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August 22, 2004

Beautify Your Brain & Supplement Your IQ

I have been enjoying a TV show called "脳内エステ IQサプリ" broadcasted every Saturday night here in the Bay Area. The title of the show literally means "Beautify Your Brain, Supplement Your IQ" and this program is designed to release the stress in your brain by making you think! The more you think with your brain, the more beautiful it becomes!

Each episode presents several interesting IQ questions to test your brain's analytical, mathematical, intuitive and language abilities. Last night, I learned a couple more Japanese tongue twisters "早口言葉" (hayakuchikotoba) related to my previous post:

(oyagamome, kogamome, hanegamome, magogamome)
Parent sea gull, kid sea gull, wing sea gull, grandchild sea gull. (Doesn't necessary make sense.)

(okyaku ga kaki mukya hikyaku ga kaki kuu. hikyaku ga kaki mukya okyaku ga kaki kuu. okyaku mo hikyaku mo yoku kaki kuu kyaku hikyaku ja.)
When the guest peels persimmon the messenger will eat it. When the messenger peels persimmon the guest will eat it. Both the guest and the messenger are persimmon eaters.
(Super difficult!)

This TV show not only beautifies my brain but also teaches me Japanese!

August 20, 2004

Japanese Linguistics & Kanji

Here is a good and LONG post about The Japanese Language which summarizes Japanese Linguistics in layman terms. People with at least one year of Japanese training should have all these concepts already but it's always good to read something in such an organized fashion. I will be studying Japanese Linguistics this semester and look forward to learning this subject in depth in Linguistic terms with 稲葉先生.

I am lucky enough to have a Chinese background and would say that saves me 30% of the work in learning Japanese. I still have to memorize the sounds of the 漢字 (kanji) but the writing and meaning of the Chinese characters have all registered in my database already. A lot of non-native speakers (and sometimes even native Japanese!) complain about learning kanji is the most difficult and painful part of the language. I can sympathize with that of course, but just think about Chinese people who have to learn nothing but Chinese characters. They have to learn about three times more characters and don't have the luxury of writing the vocabularies in 平仮名 (hiragana) if they forget the ideographic representation. So if you are "kanji-phobic" when it comes to learning Japanese, you would probably find learning Chinese a even more formidable chore. Having said that, the most difficult part in Japanese for me is rather the numerous different sounds associated with each kanji and the different speech levels. I am still struggling with that after two years.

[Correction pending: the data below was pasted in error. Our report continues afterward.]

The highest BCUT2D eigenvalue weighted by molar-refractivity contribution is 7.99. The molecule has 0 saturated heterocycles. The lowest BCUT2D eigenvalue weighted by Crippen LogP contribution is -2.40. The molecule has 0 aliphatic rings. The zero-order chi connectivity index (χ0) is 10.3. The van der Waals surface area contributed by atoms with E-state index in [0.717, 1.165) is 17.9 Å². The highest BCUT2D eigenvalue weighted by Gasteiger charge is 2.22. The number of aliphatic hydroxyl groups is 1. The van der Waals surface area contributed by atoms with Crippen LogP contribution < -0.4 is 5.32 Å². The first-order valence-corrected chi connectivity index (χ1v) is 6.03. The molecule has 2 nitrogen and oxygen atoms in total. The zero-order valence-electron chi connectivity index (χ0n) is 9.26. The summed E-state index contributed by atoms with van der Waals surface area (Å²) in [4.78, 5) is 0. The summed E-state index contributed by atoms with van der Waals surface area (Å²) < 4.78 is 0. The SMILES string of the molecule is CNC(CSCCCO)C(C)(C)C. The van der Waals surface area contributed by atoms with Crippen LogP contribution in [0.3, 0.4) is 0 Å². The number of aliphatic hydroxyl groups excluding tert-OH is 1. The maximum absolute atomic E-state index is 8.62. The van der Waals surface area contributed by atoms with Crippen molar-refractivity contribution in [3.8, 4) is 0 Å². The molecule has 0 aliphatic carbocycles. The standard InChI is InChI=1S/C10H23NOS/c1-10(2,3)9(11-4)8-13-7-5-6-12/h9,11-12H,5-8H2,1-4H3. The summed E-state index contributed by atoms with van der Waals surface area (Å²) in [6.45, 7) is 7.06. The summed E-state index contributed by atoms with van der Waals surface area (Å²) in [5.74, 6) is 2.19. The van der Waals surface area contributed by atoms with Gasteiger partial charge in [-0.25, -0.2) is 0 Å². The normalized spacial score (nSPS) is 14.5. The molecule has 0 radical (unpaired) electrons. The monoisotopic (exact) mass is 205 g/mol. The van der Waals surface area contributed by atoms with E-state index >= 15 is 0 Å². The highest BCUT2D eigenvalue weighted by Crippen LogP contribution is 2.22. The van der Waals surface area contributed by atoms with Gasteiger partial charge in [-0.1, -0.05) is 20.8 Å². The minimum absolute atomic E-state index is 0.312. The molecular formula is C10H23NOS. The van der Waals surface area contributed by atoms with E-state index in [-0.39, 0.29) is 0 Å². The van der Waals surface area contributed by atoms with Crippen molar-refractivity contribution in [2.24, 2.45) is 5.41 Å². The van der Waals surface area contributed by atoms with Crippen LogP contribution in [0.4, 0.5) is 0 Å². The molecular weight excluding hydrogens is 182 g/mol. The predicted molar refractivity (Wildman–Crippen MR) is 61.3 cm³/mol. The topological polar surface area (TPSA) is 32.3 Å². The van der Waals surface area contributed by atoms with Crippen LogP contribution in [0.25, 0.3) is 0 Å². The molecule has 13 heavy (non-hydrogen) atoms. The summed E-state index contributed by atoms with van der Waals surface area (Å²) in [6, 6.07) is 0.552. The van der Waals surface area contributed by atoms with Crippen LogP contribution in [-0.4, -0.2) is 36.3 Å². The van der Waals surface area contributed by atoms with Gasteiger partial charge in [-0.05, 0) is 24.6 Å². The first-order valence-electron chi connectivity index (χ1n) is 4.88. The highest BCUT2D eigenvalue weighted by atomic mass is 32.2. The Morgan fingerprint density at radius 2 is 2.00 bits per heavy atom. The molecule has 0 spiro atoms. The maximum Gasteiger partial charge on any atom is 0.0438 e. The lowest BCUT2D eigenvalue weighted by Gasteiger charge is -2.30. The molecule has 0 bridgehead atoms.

I heard there has been some unsuccessful movement in eliminating 漢字 (kanji) altogether in Japanese. This may be good news for Japanese learners, but the Ministry of Education never adopted the idea. Native speakers would agree that Japanese without 漢字 (kanji) would become impossible to read due to the lack of spaces between each word. Even if spaces were to be inserted between each word, the reading speed and comprehension level will be drastically decreased. For this, I would like to hear more native Japanese opinions.

August 18, 2004